By Katie Petrunyak
Champion Monomoy Girl displayed many admirable traits during her four years on the racetrack, but those closest to her would be quick to say that she has never exactly been known for her easygoing nature. Independent, tenacious and self-assured would be much better adjectives to describe the GI Kentucky Oaks victress and two-time GI Breeders' Cup Distaff heroine.
“She's very sassy, that's for sure,” said Florent Geroux, who teamed up with the chestnut daughter of Tapizar for 16 of her 17 lifetime starts. “She's not really a 'people horse' who likes to hang out with people. She likes to be on her own. If you bring her some treats, she might come see you for a bit. Although if you come empty handed, it's not very good to visit her.”
Two years ago, Monomoy Girl retired to Spendthrift Farm. The operation's General Manager Ned Toffey can attest that the seven-time Grade I winner has maintained that same sure-of-herself personality.
“Ever since she came to Spendthrift, and I think during her training days as well, she has been a pretty tough mare,” he said. “She's definitely not so much of a pet as she is sort of a tough, athletic race mare. She's more settled into a routine now, but she still has her preferences. There are things she likes and things she doesn't like and you still see that fire pop up in her from time to time.”
Despite her seemingly tough nature, Monomoy Girl has revealed a softer side over the past two months. Early on the morning of Feb. 17, her first foal arrived at Spendthrift. While there is always concern for how any mare will take to a second career as a broodmare, in this case all worries were eased as soon as her Into Mischief colt took his first steps.
“She has done everything right,” said Toffey. “She's a very settled mare when she goes outside and she takes good care of her foal. Sometimes you'll run into things with race mares where you may even have to go so far as to have to put the foal on a nurse mare. That has been far from the case with Monomoy Girl.”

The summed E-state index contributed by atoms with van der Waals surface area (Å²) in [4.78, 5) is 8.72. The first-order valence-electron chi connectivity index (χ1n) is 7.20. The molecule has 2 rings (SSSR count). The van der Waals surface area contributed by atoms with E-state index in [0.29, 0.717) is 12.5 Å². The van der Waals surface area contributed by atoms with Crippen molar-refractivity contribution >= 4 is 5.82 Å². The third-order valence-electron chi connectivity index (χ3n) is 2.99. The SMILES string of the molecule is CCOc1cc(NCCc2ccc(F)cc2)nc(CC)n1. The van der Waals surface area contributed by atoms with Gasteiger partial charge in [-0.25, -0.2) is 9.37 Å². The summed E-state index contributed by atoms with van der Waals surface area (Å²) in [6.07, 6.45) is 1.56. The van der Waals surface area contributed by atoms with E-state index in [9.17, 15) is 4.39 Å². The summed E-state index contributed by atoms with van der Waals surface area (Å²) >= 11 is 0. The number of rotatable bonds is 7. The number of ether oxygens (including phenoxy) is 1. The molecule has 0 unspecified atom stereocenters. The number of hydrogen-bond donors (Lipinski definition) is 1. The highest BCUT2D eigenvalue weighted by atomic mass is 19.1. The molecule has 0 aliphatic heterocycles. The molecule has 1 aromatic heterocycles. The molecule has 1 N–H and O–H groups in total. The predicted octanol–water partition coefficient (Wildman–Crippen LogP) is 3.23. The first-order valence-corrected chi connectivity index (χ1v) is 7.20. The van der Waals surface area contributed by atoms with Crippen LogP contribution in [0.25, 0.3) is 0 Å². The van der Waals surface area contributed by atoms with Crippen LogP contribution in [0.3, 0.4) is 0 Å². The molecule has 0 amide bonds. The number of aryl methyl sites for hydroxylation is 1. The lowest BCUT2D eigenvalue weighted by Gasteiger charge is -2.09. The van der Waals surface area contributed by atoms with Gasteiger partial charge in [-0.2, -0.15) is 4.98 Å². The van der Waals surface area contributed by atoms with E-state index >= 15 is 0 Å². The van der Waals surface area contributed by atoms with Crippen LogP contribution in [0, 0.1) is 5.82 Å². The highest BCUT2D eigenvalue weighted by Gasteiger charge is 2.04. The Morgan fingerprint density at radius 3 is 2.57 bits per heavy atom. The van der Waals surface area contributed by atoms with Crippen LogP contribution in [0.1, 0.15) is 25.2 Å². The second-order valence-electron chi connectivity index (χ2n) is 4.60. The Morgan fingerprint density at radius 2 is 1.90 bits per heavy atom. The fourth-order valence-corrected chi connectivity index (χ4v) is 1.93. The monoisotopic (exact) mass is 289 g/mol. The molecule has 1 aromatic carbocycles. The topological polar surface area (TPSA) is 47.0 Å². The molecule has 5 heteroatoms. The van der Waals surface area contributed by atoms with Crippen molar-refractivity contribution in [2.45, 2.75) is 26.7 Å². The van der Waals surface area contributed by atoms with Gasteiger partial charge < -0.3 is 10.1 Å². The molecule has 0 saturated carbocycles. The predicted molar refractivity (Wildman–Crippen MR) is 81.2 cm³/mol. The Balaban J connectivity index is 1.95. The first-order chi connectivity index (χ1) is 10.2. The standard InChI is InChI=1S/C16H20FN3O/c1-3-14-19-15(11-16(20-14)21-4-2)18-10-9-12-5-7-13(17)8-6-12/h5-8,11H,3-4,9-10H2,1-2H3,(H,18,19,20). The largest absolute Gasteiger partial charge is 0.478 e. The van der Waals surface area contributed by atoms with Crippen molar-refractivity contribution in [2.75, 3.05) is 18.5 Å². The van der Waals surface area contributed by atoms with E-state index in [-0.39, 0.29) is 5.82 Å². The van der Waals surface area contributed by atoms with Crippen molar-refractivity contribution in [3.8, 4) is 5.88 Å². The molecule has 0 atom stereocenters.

As for the foal, Toffey said they couldn't be happier with the new arrival.
“He's a medium-sized foal, which is really what we like to see. He's very well-made, very put together. He's got great bone and is very balanced and athletic .”
The team at Spendthrift was so enamored with this Into Mischief colt that Monomoy Girl was bred back to the farm's same supersire and she recently checked in foal.
Just as spring brings new foals to the Bluegrass each year, many of the nation's best jockeys are welcomed to Lexington every spring for the Keeneland meet. On a light day of racing, Florent Geroux stopped in to visit an old friend at Spendthrift and meet her first foal. The seasoned jockey has sat aboard countless top-class horses, but it's not every day that he gets near one of their offspring.
Geroux was blown away by how well the champion seems to have taken to retirement.
“She looks great and she has a beautiful colt,” he said after peppermints had been distributed and the mare and foal were turned out for the morning. “I think everything is going very well for her. It makes me happy to see her here and she looks amazing. Her coat is beautiful and she looks super healthy, all dappled out.”